Wednesday, November 18, 2009
"Look," said Coach, "you don't have to do anything to make people like you. If you do your level best all the time and keep plugging and just grin if you get razzed, pretty soon you'll be something. Maybe not a hero, but good enough to get by."
from Spin and Marty, by Lawrence Edward Watkin (pg 111)
Sunday, November 15, 2009
"Yeeeeaaaaaahhhh!" He runs past us with an insane smile, his arms waving over his head.
"I suppose he's our new neighbor," I say to Janet, feeling suddenly dubious about our new home. This is our first visit to the house, and before we have left the yard, he has violently hugged me, roughly pulled at Janet's sleeves, and tried to sell us a handful of rotting plums. He is no more than five years old.
On our next visit to our new neighborhood we don't get out of the car, but see him again, playing with his father. The man has long reddish hair and a wild beard. He wears black jeans, a white T-shirt, and heavy black boots.
After moving in, it becomes apparent that this boy, Mitchell, comes and goes as he pleases, from first thing in the morning until nine or ten at night. We do not see his mother for the first few months, and then just once, when she hurls open a upstairs window and shouts his name furiously. She leans out the window, her limp hair blowing across her face, and the shrillness of her voice makes her seem wild, uncontrolled.
Mitchell hardly seems to live indoors. He wraps himself in an old blanket and lies on his driveway like an accident victim. Once we go outdoors he is ever-present. He reminds me of those waifs who appear in public parks just as you open the picnic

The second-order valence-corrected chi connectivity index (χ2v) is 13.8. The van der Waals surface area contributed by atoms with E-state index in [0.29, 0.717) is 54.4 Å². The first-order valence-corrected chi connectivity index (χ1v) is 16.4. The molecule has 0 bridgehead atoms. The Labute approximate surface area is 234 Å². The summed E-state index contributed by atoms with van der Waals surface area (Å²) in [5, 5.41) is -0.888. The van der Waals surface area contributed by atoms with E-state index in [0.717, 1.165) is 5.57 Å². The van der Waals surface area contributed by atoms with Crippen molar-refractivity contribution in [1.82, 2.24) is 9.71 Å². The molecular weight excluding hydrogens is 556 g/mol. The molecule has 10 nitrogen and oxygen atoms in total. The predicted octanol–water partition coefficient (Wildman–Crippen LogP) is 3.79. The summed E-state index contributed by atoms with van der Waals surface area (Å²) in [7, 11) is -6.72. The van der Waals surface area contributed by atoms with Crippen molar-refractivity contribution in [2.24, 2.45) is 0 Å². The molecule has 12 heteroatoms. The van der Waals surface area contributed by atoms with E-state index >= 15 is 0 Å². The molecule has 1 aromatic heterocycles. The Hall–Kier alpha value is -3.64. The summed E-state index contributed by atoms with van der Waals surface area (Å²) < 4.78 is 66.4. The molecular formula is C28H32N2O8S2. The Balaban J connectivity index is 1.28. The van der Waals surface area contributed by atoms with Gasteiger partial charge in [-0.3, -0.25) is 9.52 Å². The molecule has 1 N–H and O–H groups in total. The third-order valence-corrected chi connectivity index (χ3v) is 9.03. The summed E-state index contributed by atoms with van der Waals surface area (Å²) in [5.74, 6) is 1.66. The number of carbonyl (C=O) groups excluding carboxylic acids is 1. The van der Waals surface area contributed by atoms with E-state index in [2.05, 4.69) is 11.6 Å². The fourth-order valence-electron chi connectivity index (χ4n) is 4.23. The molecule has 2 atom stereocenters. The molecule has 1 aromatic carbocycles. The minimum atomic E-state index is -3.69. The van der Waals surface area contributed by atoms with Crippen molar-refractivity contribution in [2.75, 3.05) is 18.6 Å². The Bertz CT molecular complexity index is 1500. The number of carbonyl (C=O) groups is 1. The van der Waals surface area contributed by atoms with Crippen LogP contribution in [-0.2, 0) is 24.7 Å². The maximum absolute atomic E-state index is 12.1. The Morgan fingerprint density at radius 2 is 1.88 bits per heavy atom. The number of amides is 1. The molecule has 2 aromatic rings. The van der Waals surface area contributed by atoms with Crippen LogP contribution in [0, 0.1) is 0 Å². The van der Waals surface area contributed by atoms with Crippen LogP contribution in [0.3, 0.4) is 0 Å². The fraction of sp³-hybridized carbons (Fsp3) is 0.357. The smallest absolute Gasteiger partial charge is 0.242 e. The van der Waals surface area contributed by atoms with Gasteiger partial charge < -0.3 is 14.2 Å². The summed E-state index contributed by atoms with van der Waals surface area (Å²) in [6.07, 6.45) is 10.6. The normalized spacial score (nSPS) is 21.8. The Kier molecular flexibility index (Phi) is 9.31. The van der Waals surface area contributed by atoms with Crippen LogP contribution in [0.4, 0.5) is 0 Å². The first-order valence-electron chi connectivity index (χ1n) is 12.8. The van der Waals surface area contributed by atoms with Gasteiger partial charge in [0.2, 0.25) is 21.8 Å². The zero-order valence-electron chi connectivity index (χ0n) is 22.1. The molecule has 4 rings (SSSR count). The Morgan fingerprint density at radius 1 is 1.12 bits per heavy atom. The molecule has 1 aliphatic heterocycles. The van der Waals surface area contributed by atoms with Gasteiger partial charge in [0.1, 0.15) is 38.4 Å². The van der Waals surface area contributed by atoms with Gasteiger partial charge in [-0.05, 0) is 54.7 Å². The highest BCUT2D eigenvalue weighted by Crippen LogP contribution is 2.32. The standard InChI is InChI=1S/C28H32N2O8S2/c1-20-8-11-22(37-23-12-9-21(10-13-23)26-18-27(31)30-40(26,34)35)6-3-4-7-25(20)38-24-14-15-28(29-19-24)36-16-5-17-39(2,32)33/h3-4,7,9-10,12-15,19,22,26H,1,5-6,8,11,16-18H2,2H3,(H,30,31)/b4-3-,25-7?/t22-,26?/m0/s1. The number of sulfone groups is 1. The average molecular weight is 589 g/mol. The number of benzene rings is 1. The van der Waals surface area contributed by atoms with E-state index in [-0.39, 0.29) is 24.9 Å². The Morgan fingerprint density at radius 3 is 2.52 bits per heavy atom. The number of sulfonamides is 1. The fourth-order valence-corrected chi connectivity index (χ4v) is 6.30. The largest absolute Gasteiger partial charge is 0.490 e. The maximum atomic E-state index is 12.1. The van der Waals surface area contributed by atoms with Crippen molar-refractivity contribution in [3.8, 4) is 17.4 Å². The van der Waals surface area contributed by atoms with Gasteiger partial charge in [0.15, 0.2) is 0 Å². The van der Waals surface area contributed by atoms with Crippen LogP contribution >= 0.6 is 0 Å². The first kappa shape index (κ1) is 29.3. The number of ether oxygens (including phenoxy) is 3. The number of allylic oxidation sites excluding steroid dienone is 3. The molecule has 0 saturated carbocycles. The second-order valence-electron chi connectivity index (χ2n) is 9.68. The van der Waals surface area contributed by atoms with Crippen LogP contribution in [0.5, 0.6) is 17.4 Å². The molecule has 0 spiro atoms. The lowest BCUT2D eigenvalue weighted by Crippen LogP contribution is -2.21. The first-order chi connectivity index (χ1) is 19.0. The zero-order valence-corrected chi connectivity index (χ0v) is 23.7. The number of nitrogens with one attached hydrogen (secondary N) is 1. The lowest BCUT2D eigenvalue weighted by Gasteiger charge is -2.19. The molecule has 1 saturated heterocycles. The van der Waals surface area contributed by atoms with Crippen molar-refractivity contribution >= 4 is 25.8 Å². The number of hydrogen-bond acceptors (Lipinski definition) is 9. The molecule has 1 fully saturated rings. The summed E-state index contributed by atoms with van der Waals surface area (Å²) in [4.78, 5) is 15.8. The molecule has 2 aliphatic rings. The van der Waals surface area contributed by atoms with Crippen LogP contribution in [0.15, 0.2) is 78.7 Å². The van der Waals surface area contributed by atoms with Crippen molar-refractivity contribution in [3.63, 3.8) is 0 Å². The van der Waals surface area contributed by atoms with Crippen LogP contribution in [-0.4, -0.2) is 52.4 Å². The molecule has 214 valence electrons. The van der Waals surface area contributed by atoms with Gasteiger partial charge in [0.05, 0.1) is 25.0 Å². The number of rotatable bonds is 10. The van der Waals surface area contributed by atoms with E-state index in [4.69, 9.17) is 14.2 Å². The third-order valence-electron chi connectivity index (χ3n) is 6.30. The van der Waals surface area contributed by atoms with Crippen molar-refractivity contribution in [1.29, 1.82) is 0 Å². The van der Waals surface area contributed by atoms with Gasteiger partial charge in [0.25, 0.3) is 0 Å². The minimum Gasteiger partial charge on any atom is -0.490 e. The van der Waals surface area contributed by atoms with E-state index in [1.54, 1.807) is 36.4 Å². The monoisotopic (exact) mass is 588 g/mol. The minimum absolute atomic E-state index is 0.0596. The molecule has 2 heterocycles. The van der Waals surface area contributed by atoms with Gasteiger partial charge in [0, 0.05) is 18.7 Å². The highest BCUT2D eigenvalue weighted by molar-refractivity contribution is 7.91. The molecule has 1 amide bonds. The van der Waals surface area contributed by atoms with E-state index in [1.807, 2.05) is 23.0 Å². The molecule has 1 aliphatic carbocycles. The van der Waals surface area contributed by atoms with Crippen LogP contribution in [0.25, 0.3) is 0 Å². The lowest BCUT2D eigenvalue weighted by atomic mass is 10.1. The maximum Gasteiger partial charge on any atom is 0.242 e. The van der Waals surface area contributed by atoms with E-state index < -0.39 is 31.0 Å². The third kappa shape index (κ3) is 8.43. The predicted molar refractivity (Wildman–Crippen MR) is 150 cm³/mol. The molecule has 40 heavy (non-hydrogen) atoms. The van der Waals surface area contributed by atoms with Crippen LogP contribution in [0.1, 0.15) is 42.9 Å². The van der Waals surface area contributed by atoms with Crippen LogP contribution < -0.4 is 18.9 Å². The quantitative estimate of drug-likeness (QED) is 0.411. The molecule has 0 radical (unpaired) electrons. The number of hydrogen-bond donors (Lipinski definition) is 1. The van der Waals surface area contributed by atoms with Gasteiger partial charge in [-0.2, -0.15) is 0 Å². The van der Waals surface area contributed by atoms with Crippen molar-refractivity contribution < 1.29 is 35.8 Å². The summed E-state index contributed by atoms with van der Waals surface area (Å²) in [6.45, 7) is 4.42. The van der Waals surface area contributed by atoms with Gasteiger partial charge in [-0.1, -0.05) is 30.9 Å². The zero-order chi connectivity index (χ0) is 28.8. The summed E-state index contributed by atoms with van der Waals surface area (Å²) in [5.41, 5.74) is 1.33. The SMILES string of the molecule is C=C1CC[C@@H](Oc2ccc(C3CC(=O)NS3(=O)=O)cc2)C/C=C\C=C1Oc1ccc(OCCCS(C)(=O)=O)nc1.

basket. They stand in dirty t-shirts and sneakers, breathing through their mouths and watching your every move, like hungry dogs with no better hope for dinner. You cannot enjoy any of the things you have brought to eat, but must try to not be overtly
hostile to them, as that would not be the right thing to do. Ignored, they do not leave, give them attention and they settle in, and there you are.
Little Mitchell is not easy on the eyes, either. He wears the worn-out and ill-fitting clothes of other children. His footwear is remarkable in its scope. In the course of a single day, you will see him wear soiled runners, women's summer sandals of cheap vinyl, winter boots, black dance pumps, one with a broken heel. His hair pokes at his eyes and his face is alway dirty. Grit lies under every fingernail.
And then there are the things he does.
He turns on the garden hose and floods his back yard, laughing.
He rides his bike carelessly across lawns, driveways and the lane, never looking for traffic. Sometimes he does this with an old blanket dragging behind him, like a pauper prince.